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decided: March 10, 1976.


Appeal from the Order of the Court of Common Pleas of Cumberland County in case of In Re: Condemnation of 0.077 acres in the Borough of West Fairview, Cumberland County, Pennsylvania. Edward S. Finkelstein v. Commonwealth of Pennsylvania, Department of Transportation, No. 460 February Term, 1974.


Gregory C. Santoro, Assistant Attorney General, with him Robert W. Cunliffe, Deputy Attorney General, and Robert P. Kane, Attorney General, for appellant.

Edward S. Finkelstein, appellee, for himself.

President Judge Bowman and Judges Crumlish, Jr., Kramer, Wilkinson, Jr., Mencer, Rogers and Blatt. Opinion by Judge Wilkinson.

Author: Wilkinson

[ 23 Pa. Commw. Page 629]

This case is an appeal by the Commonwealth of Pennsylvania, Department of Transportation, (Commonwealth) from an order of the Court of Common Pleas of Cumberland County which overruled preliminary objections of the Commonwealth to a petition for the appointment of viewers filed by appellee. We affirm.

Appellee is the owner of a triangular-shaped tract of land situated in the Borough of West Fairview, Cumberland County. The sides of this triangular parcel are bounded on the north by Legislative Route 30 and on the south by State Road. These highways intersect at the apex, or eastern end, of the parcel. The base of the triangle, or western end, is bounded by private property. Prior to July, 1973, a vacant two-story dwelling and a trailer were situated on the property. The trailer, which was located immediately to the east of the dwelling facing the apex of the tract, was used by a tenant of appellee as a pick-up and drop-off station for dry cleaning. Patrons of the cleaning business customarily entered the lot at the apex and parked in front of the trailer. During the summer of 1973, however, without appropriating any land owned by appellee, the Commonwealth extended curbing, which already existed along the entire northern side of the lot bounded by Legislative Route 30, around the apex and part way along the southern perimeter bounded by State Road. A depression in the curb along the southern boundary and a driveway at the western boundary were the only remaining points of access to the property. Shortly thereafter, appellee's tenant terminated its dry cleaning business.

On January 24, 1974, appellee filed a petition for the appointment of viewers, alleging that the Commonwealth unreasonably interfered with access to his property by constructing curbs where it was formerly possible to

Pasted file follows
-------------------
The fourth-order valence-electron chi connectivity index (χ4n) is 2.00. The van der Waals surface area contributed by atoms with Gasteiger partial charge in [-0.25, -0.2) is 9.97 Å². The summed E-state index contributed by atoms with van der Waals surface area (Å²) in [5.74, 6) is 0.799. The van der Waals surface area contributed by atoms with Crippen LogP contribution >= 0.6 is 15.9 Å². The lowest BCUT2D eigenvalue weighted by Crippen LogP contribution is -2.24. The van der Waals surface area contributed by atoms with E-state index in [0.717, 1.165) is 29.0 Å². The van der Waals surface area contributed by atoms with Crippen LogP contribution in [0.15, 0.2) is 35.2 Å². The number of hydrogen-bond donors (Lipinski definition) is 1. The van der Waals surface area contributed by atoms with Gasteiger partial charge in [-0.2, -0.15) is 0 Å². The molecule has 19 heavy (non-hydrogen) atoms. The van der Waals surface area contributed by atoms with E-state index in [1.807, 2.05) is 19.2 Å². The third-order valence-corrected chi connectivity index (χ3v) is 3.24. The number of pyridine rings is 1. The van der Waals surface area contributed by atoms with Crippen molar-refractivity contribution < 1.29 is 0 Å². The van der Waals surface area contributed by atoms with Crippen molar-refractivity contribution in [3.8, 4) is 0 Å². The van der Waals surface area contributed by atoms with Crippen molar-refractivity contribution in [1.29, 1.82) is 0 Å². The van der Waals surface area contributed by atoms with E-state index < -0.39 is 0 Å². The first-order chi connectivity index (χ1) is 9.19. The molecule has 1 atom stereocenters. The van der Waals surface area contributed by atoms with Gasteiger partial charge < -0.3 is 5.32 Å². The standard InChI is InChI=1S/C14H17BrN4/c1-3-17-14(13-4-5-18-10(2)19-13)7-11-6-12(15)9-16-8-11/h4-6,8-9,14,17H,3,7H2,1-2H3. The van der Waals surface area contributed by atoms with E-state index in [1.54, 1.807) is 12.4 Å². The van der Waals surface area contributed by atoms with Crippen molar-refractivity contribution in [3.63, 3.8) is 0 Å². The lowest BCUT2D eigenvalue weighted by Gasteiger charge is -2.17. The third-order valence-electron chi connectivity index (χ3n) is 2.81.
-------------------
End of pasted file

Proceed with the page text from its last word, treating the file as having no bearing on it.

[ 23 Pa. Commw. Page 630]

    enter the lot to patronize his tenant's cleaning establishment. The Commonwealth filed preliminary objections essentially contending that appellee had not suffered any compensable injury. Depositions of appellee and a plans engineer employed by the Commonwealth were taken and filed with the lower court which subsequently overruled the preliminary objections.*fn1 The court, relying on McCrady Case, 399 Pa. 586, 160 A.2d 715 (1960), held that appellee, despite the failure of the Commonwealth to actually "take" any of his property, alleged damages compensable under Section 612 of the Eminent Domain Code (Code), Act of June 22, 1964, Special Sess., P.L. 84, as amended, 26 P.S. § 1-612, in that access to his lot, which abutted an area of highway improvement, was permanently interfered with.*fn2 The Commonwealth now appeals to this Court on two grounds.

As its first ground, the Commonwealth argues that the lower court erred in finding damages compensable under the Code on the basis that the existence of the curb depression in the southern boundary and the driveway at the western boundary constituted such reasonable and convenient access to appellee's property as to preclude a claim for permanent interference of access under Section 612. We cannot agree. The court below found that the dwelling and trailer were situated on the parcel in such manner as to extend "virtually from one side of the lot

[ 23 Pa. Commw. Page 631]